Tuesday, June 14, 2016

Because Math

   Encryption has been in the news again - whether it's ransomware, law enforcement and iPhones, bitcoin, quantum computing, or potential new laws.  Before we can "decrypt" all these issues, we need to talk a bit about what encryption is and isn't.

   There's an old saying in Security... "if you think encryption is the answer, you might not have understood the question".  I never liked the tone of that statement because it sounds kind of elitist, but it is basically true.  And that's because encryption is very confusing.

   Encrypting data is great because it means it can't read by unauthorized people.  And that is the trick... how to let the right people in and keep the wrong people out.  If my encrypted data is unreadable by anyone then that's called Ransomware!

   Encrypting my data so only I can read it is pretty easy.  It means that only I need the "key".  Of course, I better not loose that key!  Encrypting my data so I can share it with you is also pretty easy.  We just need a "shared secret".  If I need to share my data with a bunch of people then we get into something called "public key cryptography".  Here's a good explanation of that.

   Encryption is basically a solved problem.  Because math.  #math.  There are many great algorithms with cool names like Elliptic Curve, RSA and Two-Fish.

   There are four main ways that an encryption product can distinguish itself.  Each of these help make it harder to brake the code through brute force.  Ultimately, our goal is to make our encryption more costly to brake (cost as in it would take a lot of computing power and a lot of time - similar to making our house harder to break into than another house by having multiple locks, alarms and puppies!):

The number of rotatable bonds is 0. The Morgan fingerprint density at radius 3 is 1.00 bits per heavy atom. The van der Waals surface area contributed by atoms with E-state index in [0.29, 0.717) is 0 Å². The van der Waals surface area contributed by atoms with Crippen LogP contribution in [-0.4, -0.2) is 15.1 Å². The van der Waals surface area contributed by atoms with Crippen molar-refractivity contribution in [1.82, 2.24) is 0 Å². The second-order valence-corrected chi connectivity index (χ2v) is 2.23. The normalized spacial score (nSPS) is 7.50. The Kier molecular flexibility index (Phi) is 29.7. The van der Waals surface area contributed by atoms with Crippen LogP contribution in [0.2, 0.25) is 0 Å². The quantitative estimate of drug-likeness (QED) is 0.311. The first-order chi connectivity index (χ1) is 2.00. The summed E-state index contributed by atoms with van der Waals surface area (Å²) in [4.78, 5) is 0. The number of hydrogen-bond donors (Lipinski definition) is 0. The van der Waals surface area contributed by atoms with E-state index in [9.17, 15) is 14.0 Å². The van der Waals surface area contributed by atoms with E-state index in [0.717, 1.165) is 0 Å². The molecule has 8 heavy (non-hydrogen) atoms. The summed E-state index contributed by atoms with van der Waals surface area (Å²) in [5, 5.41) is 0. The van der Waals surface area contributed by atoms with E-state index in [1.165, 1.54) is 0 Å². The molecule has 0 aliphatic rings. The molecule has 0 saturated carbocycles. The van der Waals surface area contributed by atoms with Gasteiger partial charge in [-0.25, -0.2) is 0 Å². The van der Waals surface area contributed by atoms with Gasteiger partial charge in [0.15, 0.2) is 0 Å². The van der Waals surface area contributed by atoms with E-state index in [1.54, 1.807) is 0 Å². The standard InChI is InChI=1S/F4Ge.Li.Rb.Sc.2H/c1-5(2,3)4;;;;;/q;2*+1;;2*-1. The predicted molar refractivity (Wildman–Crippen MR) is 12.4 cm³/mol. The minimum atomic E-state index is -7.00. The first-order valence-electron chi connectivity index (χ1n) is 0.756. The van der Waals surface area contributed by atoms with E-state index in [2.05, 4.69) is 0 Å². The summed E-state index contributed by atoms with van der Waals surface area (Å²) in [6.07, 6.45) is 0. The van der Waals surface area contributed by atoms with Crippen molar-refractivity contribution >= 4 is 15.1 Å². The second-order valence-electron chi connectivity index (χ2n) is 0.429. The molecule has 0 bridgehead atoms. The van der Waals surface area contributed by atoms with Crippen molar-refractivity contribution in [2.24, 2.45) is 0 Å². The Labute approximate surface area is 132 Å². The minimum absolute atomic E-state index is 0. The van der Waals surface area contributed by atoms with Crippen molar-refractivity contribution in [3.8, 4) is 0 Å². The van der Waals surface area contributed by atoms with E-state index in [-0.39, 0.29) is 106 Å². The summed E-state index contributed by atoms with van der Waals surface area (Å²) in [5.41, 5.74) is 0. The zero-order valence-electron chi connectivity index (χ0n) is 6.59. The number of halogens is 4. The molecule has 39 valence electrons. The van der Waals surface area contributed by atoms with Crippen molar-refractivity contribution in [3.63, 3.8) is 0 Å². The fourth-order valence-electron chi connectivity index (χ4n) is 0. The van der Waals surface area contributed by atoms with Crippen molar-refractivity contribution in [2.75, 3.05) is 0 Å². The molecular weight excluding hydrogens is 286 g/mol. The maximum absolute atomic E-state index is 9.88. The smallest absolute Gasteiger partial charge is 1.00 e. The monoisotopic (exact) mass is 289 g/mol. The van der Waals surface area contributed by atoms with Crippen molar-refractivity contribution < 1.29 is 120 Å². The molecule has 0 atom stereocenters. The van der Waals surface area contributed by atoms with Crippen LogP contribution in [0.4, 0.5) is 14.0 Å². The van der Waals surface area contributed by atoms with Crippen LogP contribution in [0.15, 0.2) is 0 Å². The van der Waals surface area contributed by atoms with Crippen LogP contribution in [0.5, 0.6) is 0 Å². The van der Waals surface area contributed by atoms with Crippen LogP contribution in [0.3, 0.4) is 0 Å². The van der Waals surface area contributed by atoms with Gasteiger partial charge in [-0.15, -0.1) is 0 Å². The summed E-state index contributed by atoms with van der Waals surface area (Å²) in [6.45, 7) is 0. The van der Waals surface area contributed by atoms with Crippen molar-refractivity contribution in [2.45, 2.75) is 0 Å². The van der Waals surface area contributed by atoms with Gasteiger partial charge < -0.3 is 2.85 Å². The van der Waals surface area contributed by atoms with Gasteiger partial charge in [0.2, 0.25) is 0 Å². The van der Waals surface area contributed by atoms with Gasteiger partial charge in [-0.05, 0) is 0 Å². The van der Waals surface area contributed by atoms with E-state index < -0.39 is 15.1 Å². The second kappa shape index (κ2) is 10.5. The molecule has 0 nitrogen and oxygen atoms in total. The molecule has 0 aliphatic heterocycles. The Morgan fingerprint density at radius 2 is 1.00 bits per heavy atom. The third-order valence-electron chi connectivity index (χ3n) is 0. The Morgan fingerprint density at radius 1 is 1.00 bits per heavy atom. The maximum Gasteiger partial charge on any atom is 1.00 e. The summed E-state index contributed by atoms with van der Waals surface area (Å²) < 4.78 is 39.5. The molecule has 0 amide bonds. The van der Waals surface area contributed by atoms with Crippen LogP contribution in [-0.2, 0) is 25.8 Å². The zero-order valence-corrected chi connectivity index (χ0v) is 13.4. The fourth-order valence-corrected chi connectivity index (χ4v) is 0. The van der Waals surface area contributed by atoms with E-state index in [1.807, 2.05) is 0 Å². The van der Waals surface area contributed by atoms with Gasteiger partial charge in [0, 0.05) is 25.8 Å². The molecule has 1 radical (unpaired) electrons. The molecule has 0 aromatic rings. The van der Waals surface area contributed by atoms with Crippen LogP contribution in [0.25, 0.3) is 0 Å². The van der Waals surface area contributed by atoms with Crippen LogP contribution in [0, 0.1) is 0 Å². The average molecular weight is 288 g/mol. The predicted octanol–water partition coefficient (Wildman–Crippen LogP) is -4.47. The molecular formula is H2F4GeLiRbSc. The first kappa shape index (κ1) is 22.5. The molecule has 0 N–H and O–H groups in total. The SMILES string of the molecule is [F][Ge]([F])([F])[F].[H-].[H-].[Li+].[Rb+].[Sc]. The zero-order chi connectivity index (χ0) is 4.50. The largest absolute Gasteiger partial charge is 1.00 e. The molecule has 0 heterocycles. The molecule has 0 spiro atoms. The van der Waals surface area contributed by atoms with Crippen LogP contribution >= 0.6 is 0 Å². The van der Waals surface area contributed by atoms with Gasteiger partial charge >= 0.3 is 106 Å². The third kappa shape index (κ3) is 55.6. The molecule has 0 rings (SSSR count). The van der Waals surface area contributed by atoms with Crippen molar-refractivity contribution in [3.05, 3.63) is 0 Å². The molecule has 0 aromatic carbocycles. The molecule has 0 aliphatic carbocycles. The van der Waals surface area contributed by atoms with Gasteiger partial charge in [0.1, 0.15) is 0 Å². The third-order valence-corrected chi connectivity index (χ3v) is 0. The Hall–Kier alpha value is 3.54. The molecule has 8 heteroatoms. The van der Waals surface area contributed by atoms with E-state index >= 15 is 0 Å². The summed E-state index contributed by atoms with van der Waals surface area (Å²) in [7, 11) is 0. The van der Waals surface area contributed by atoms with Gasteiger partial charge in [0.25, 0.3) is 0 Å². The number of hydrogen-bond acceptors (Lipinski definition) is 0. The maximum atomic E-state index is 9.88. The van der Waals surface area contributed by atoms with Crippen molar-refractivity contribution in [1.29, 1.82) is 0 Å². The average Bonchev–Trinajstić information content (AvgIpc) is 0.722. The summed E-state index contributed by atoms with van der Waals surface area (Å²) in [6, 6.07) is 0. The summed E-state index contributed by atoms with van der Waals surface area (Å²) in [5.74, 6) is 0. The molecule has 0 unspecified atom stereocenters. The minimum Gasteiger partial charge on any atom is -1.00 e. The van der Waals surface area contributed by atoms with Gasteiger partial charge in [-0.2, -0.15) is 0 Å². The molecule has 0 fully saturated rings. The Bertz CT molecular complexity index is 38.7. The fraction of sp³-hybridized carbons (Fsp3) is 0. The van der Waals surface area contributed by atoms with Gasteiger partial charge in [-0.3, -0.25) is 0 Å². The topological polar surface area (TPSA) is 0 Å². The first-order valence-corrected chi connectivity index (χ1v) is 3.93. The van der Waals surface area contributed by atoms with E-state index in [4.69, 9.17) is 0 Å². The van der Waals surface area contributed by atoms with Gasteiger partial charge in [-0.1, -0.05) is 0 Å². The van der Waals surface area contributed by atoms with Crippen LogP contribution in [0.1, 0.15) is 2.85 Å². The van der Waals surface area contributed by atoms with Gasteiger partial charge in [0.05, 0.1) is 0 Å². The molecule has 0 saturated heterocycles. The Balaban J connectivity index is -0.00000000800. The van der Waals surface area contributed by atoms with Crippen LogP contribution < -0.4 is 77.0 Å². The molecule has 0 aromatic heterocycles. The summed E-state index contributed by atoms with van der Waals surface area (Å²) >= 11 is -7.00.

1. key length - a long key creates more possible choices making it too hard for someone to guess how things are encrypted.  It's kind of like how long passwords are harder to guess.
  2. repetitions - it's like encrypting the encryption, but you can do that 1000s of times.
  3. salting - just a little "tweak" how the encryption algorithm is started.
  4. key protection - you can't keep the key next to the lock!
   But the algorithm must always be a known standard.  It's the math.  Then, the key length, repetitions and salting add the extra differentiation so that no two implementations are exactly the same.

   We have problems when companies or individuals try to write their own encryption algorithms.  It's hard and when individuals try to write custom encryption they almost always get it wrong.  It's the math... and it's hard.  When they get it wrong we end up with encryption that is easily broken.

   I've covered how passwords and encryption works so I won't go into it again here, but you can read about it in these previous posts.

   Hopefully you now see that encryption is pretty complicated.  That we need to stick with the proven math and use standardized encryption algorithms tweaked with long key length, repetitions and salting.  And that custom encryption usually doesn't hold up under attack.
   But there's another key way we can get stuck with broken encryption... and that's by creating "back doors".  A backdoor is a built-in way to get into a system.  For encryption algorithms, it means creating a "hidden" way for law enforcement, government, or other "authorized" people to bypass the encryption.  The problem is... wait for it... Math!  If there's a way around the encryption then there's a way around the encryption.  It can't be just for a chosen few.  If there's a way, the attackers will find it.  If encryption algorithms are created with (or mandated to have) back doors, then nothing encrypted with that code is safe.

   I'm all for helping law enforcement.  But you can't break the laws of mathematics!  It's not politics... it's math!

   One final comment on the Apple v DoJ issues, sometimes called "FBiOS".  That's when Apple refused to create a method to decrypt an iPhone 4 used by one of the San Bernadino shooters.  In this case, Apple was saying that, because math, they could not decrypt the one phone without putting information on all phones in danger.  But because of their encryption implementation on the iPhone 4, they actually could have.

   What do you think about the encryption issues?  Would you like to learn more?  Or is it just too much math? :-)

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